This editorial was published by the Columbian of Vancouver, Wash.


Washington’s gun control initiative, I-1639, notched a resounding victory last week when Judge Ronald Leighton of the U.S. District Court of Washington found it to be constitutionally sound.

Gun-rights advocates who challenged the initiative, approved by nearly 60 percent of the state’s voters in 2018 (it received 54 percent approval in Clark County), vowed they will continue their fight. But we hope Leighton’s firm, well-reasoned decision will convince sheriffs throughout Washington who refused to enforce I-1639 to fulfill their oaths of office and uphold the law.

We must point out that Clark County Sheriff Chuck Atkins was not among the group of obstinate officials; on the contrary, the plaintiffs in the suit challenging I-1639 named Atkins as one of the defendants because he’s one of those who could revoke gun dealers’ federal firearms licenses if they sold semiautomatic rifles to out-of-state buyers.

I-1639’s mandates include not only the ban on selling semiautomatic rifles to out-of-state residents, but bar selling such weapons to 18- to 20-year-olds. It instituted enhanced background checks and stricter storage requirements.

The age restriction was one of the points the plaintiffs hotly challenged. But in his decision, Leighton pointed out that current federal law prohibits handgun sales to those younger than 21.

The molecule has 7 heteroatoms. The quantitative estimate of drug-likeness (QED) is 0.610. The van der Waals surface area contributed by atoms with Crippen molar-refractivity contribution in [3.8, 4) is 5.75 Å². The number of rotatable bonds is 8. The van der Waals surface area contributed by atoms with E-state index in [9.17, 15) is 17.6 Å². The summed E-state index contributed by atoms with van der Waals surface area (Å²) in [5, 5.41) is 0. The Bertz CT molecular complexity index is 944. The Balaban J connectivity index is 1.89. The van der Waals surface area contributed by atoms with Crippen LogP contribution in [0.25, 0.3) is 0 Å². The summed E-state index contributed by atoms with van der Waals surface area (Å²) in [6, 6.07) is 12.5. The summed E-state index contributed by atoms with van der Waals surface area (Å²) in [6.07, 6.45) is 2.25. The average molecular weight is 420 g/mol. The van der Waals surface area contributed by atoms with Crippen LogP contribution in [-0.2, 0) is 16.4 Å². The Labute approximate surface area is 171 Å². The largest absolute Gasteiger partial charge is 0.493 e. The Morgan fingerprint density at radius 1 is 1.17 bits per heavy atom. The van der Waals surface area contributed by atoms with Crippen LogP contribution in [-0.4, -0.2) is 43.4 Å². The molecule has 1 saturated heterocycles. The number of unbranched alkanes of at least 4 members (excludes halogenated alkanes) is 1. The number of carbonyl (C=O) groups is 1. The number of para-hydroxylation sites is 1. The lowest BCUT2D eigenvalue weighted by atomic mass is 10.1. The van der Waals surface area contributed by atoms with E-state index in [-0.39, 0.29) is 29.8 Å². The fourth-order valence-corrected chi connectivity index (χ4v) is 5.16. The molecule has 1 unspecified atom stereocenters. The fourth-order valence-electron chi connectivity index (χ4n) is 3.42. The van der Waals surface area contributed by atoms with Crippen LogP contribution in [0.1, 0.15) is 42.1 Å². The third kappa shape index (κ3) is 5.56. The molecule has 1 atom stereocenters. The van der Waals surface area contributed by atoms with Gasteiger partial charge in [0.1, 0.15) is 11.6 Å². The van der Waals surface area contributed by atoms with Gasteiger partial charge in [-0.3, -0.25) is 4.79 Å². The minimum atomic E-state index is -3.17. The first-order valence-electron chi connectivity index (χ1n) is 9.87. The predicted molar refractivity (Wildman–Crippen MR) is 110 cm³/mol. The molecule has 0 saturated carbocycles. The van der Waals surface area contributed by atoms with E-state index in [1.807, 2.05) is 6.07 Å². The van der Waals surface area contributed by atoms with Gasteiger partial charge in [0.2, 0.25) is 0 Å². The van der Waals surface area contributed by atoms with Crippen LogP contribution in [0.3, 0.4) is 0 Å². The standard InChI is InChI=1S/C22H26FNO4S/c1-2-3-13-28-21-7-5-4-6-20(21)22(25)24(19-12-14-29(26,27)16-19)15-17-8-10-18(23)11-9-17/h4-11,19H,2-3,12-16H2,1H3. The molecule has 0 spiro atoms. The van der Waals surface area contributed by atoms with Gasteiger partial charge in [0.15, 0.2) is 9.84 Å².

Further, according to the Seattle Times, “Because, for much of the nation’s history, people between the age of 18 and 20 were considered minors, several courts have ruled that age restrictions fall outside the Second Amendment’s protections, he wrote.”

“These authorities demonstrate that reasonable age restrictions on the sale, possession, or use of firearms have an established history in this country,” Leighton wrote.

“The judge doesn’t think that 18- to 20-year-olds have rights,” Alan Gottlieb, founder of the Bellevue-based Second Amendment Foundation, told The Seattle Times.

That’s nonsense, of course. While Americans can vote and serve in the military starting at age 18, they can’t buy alcohol or marijuana, and effective this year in Washington, tobacco or vaping products. And in this state, those 18 to 20 can buy other types of long guns, so I-1639 doesn’t strike us as an egregious overstep.

One of the arguments of the sheriffs who said they wouldn’t enforce I-1639 was that it hadn’t been tested in federal court. For instance, in February 2019, Grant County Sheriff Tom Jones said in a statement, “I am instructing my deputies not to enforce Initiative 1639 in Grant County while the constitutional validity remains in argument at the federal courts level.”

Well, now I-1639 has been tested in federal court, and it’s been found to pass muster.

So we echo state Attorney General Bob Ferguson, who said in a recent statement that he was “confident that Washington law enforcement officials will carefully review this ruling from a Bush-appointed federal judge upholding the constitutionality of I-1639.”

Ferguson added, “It should not take another letter from me to convince them to do their jobs.”

Sheriffs’ oath of office declares they will uphold the law, period, not just the laws they agree with. They must demonstrate leadership and enforce I-1639.

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